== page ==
1. Are emotionally intelligent leaders better?
30 December, 2017
Rachel in Emotional Intelligence, Emotional intelligence and leadership, Emotional intelligence at work, Emotional intelligence benefits, Emotional intelligence in business, Emotional intelligence in the workplace, Emotional intelligence leadership styles, Genos emotional intelligence, MSCEIT

Written by Rachel Green. Director, The Emotional Intelligence Institute. Author of "How to develop emotional resilience and manage your emotions".

Does emotional intelligence make any difference to a leader and their leadership qualities?

 The Australian research on emotional intelligence and leadership shows that emotional intelligence is an important contributor to a leader's success.

Much research has been done on this so I will simply choose three examples to indicate the kind of findings that have arisen. 

Research on EI and leadership by David Rosete 

David Rosete's PhD thesis in 2007 was "Does emotional intelligence play an important role in leadership effectiveness?" He is from the Department of Psychology, University of Wollongong, Australia.

Here are some of his findings on emotional intelligence and leadership:

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Research on EI and leadership by Ben Palmer, et al.

Article: "Measuring emotional intelligence in the workplace with SUEIT". Proceedings of the first international conference on contemporary management: Emotional Intelligence in organisations. September 2003. University of Adelaide. By: Palmer, B. Gardner, L. and Stough, C. 

These researchers developed the Genos emotional intelligence model and assessments, (formerly SUEIT). This is one of many articles. It examines the relationship between scores on the SUEIT and Bass/Alvio's leadership styles.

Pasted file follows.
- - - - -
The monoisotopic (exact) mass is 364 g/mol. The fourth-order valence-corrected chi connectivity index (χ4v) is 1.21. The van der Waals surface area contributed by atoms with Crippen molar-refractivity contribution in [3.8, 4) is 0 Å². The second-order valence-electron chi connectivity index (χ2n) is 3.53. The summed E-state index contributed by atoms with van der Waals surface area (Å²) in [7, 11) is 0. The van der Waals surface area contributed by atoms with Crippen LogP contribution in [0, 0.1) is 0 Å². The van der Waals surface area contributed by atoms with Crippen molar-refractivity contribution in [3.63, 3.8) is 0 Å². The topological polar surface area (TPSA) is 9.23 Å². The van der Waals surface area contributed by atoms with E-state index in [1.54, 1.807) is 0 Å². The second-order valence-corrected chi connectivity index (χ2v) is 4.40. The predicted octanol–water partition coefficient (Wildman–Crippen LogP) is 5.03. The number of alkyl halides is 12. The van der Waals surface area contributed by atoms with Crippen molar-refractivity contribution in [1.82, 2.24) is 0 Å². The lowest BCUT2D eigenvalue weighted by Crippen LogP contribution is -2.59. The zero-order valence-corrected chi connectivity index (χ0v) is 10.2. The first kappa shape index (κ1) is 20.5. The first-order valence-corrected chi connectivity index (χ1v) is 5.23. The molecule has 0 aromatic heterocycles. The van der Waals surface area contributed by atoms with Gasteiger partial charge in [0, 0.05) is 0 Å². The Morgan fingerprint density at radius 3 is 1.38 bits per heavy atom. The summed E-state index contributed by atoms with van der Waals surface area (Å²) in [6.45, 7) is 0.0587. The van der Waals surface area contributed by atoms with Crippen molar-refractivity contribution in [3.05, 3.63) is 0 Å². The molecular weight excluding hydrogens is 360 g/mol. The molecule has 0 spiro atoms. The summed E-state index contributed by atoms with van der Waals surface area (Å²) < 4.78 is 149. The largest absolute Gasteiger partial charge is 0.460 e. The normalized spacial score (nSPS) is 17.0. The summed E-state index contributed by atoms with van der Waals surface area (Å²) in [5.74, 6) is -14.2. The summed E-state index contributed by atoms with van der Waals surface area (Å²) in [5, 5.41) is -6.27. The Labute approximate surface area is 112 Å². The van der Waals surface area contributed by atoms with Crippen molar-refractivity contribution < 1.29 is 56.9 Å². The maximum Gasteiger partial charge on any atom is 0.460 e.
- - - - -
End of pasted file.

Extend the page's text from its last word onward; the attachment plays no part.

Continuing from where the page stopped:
Here is the key finding on emotional intelligence and leadership:

The most important predictor of transformational leadership was understanding emotions, accounting for 41% of the variance.

Research on EI and leadership by Genos International.

In November 2010 a global research study on emotional intelligence and employee engagement was commenced by Genos International. Their hypothesis is that "Leaders who demonstrate high levels of emotional intelligence in the workplace drive higher levels of employee engagement in the organisation as evidenced by the individual engagement levels of their direct reports".

The research is ongoing but they have already published one set of results, (Matthew Galik, A compelling business case for emotional intelligence, October 2011).

Here is the key finding on emotional intelligence and leadership:

"A sample of 440 direct reports, assessing the emotional intelligence of 223 senior leaders in one organisation found a positive correlation between the demonstrated emotional intelligence of those leaders and the employee engagement of their direct reports."

"Leaders who were assessed at the 75th percentile or higher (on the EI measures) by their direct reports are almost uniformly "engaged". More importantly none of these individuals reported themselves as "not engaged" or "actively disengaged".

Summary on emotional intelligence and leadership

Matthew Galik, from Genos International, in 2011, sums it up by saying,

"Leaders with higher levels of emotional intelligence are better at creating the conditions where

In another description in the Genos Emotionally Intelligent Leader Profile, Palmer at al say:

"Emotionally intelligent leadership has been shown to contribute to many organisational success factors. Global research studies continue to conclude that leaders who demonstrate high levels of emotional intelligence are better equipped to collaborate with, inspire and motivate their teams".

Be a high EI leader and develop your emotional intelligence now.

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Article originally appeared on The Emotional Intelligence Institute (http://www.theeiinstitute.com/).
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